UTI Prophylaxis Using Bacterial Interference Following SCI
Urinary tract infection (UTI) is the most common infection in patients with SCI and is a major cause of morbidity and mortality in this population. The bladder of patients with SCI, especially those who have indwelling catheters, is often colonized by bacteria that may or may not cause symptoms of UTI. Bacteria that do not cause symptoms are usually considered benign colonizers and are often left untreated because they may afford some protection against symptomatic infection with more harmful bacteria.
We applied the concept of using benign bacteria to prevent symptomatic infection, so-called bacterial interference, by deliberately colonizing the bladder of patients with SCI with a non-pathogenic prototype of Escherichia coli (strain 83972). The preliminary results of our VA-funded study that compared the rates of symptomatic UTI in patients with SCI while colonized with E. coli 83972 vs. historical rates of symptomatic UTI prior to study enrollment indicated that deliberate colonization of the bladder of patients with SCI with E. coli 83972 is safe and very promising as to its ability to prevent symptomatic UTI. However, before this innovative approach of bacterial interference can be successfully applied in the population of patients with SCI, it is essential to: (A) confirm the ultimate efficacy of bacterial interference by conducting a prospective, randomized, placebo-controlled clinical trial (objective #1); and (B) enhance the practicality of applying this innovative approach in SCI patients by delineating the bacterial and host factors that can promote successful colonization with E. coli 83972 (objectives #2-3).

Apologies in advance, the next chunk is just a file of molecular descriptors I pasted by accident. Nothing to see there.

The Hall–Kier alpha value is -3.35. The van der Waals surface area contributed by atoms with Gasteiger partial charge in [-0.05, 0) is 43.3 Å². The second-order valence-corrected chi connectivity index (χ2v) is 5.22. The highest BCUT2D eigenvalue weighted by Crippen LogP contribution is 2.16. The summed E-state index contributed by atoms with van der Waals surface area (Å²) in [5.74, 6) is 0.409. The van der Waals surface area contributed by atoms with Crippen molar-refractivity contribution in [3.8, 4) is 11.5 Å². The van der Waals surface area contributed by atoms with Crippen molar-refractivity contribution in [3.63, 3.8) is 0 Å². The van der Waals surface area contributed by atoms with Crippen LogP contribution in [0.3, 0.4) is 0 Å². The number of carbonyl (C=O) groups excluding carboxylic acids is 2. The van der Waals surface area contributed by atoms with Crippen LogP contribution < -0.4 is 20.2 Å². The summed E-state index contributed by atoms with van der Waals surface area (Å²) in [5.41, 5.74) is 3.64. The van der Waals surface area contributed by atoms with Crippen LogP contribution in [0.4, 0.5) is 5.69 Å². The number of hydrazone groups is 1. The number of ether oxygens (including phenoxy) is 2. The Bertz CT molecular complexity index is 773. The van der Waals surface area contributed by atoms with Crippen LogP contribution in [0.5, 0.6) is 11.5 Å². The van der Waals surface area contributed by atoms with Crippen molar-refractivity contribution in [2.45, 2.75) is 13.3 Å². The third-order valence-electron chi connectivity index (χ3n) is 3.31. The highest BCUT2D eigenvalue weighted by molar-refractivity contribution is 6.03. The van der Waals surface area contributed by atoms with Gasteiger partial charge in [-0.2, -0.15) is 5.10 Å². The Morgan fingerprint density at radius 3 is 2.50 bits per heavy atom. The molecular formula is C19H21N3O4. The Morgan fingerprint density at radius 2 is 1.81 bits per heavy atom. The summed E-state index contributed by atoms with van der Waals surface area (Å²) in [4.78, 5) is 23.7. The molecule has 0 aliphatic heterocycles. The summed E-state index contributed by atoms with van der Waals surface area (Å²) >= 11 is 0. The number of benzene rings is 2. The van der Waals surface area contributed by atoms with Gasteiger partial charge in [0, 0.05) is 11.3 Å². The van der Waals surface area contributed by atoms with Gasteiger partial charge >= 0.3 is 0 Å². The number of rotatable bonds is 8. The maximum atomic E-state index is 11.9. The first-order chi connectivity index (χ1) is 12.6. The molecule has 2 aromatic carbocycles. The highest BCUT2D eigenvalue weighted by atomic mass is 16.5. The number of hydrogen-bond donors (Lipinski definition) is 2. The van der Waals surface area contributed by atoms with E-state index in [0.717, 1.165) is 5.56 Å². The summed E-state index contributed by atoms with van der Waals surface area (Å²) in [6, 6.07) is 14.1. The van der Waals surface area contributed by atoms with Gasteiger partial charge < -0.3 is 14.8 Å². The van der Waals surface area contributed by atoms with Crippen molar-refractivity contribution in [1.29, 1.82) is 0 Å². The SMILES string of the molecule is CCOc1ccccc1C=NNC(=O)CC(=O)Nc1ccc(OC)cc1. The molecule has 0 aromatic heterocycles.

|Study Design:||Allocation: Randomized
Intervention Model: Single Group Assignment
Masking: Single Blind
Primary Purpose: Treatment
|Official Title:||UTI Prophylaxis Using Bacterial Interference Following SCI|
|Study Start Date:||January 2001|
|Study Completion Date:||December 2003|
|Primary Completion Date:||December 2003 (Final data collection date for primary outcome measure)|
Please refer to this study by its ClinicalTrials.gov identifier: NCT00037921
|United States, Texas|
|Michael E. DeBakey VA Medical Center (152)|
|Houston, Texas, United States, 77030|
|Principal Investigator:||Rabih Darouiche, MD||Michael E. DeBakey VA Medical Center (152)|